JOURNAL ARTICLE
MULTICENTER STUDY

Ibrutinib in previously treated Waldenström's macroglobulinemia

Steven P Treon, Christina K Tripsas, Kirsten Meid, Diane Warren, Gaurav Varma, Rebecca Green, Kimon V Argyropoulos, Guang Yang, Yang Cao, Lian Xu, Christopher J Patterson, Scott Rodig, James L Zehnder, Jon C Aster, Nancy Lee Harris, Sandra Kanan, Irene Ghobrial, Jorge J Castillo, Jacob P Laubach, Zachary R Hunter, Zeena Salman, Jianling Li, Mei Cheng, Fong Clow, Thorsten Graef, M Lia Palomba, Ranjana H Advani
New England Journal of Medicine 2015 April 9, 372 (15): 1430-40
25853747

BACKGROUND: MYD88(L265P) and CXCR4(WHIM) mutations are highly prevalent in Waldenström's macroglobulinemia. MYD88(L265P) triggers tumor-cell growth through Bruton's tyrosine kinase, a target of ibrutinib. CXCR4(WHIM) mutations confer in vitro resistance to ibrutinib.

METHODS: We performed a prospective study of ibrutinib in 63 symptomatic patients with Waldenström's macroglobulinemia who had received at least one previous treatment, and we investigated the effect of MYD88 and CXCR4 mutations on outcomes. Ibrutinib at a daily dose of 420 mg was administered orally until disease progression or the development of unacceptable toxic effects.

RESULTS: After the patients received ibrutinib, median serum IgM levels decreased from 3520 mg per deciliter to 880 mg per deciliter, median hemoglobin levels increased from 10.5 g per deciliter to 13.8 g per deciliter, and bone marrow involvement decreased from 60% to 25% (P<0.01 for all comparisons). The median time to at least a minor response was 4 weeks. The overall response rate was 90.5%, and the major response rate was 73.0%; these rates were highest among patients with MYD88(L265P)CXCR4(WT) (with WT indicating wild-type) (100% overall response rate and 91.2% major response rate), followed by patients with MYD88(L265P)CXCR4(WHIM) (85.7% and 61.9%, respectively) and patients with MYD88(WT)CXCR4(WT) (71.4% and 28.6%). The estimated 2-year progression-free and overall survival rates among all patients were 69.1% and 95.2%, respectively. Treatment-related toxic effects of grade 2 or higher included neutropenia (in 22% of the patients) and thrombocytopenia (in 14%), which were more common in heavily pretreated patients; postprocedural bleeding (in 3%); epistaxis associated with the use of fish-oil supplements (in 3%); and atrial fibrillation associated with a history of arrhythmia (5%).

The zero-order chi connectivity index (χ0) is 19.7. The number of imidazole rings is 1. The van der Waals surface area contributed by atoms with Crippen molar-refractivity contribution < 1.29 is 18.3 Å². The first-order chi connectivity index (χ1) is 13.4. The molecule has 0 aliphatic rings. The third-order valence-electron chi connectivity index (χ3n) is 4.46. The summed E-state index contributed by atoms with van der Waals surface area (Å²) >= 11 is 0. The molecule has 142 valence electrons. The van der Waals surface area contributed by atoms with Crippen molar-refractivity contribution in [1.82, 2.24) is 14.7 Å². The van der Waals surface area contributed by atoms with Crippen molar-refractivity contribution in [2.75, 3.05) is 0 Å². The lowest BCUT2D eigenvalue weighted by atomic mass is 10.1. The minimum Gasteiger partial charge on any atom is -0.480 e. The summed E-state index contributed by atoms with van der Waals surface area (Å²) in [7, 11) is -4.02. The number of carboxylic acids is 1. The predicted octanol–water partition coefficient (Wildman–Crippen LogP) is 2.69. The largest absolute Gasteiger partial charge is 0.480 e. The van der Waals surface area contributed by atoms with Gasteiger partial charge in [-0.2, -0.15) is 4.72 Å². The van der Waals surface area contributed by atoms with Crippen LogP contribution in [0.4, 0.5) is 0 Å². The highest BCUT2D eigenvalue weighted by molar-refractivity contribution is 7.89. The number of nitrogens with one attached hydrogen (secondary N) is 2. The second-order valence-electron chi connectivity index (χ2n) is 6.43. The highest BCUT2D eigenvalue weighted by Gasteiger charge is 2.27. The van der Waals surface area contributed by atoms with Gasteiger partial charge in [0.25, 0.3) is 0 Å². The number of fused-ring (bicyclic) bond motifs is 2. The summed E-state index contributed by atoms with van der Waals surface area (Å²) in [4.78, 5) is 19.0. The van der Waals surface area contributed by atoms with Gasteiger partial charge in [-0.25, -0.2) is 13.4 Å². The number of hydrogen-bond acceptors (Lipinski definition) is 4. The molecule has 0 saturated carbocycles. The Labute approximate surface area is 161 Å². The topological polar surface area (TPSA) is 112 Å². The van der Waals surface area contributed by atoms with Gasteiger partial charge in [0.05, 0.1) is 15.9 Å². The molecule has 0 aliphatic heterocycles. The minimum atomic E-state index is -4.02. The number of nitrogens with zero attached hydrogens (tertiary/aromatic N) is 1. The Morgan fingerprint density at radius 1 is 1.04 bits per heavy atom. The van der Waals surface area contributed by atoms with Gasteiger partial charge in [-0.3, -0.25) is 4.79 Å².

CONCLUSIONS: Ibrutinib was highly active, associated with durable responses, and safe in pretreated patients with Waldenström's macroglobulinemia. MYD88 and CXCR4 mutation status affected responses to this drug. (Funded by Pharmacyclics and others; ClinicalTrials.gov number, NCT01614821.).

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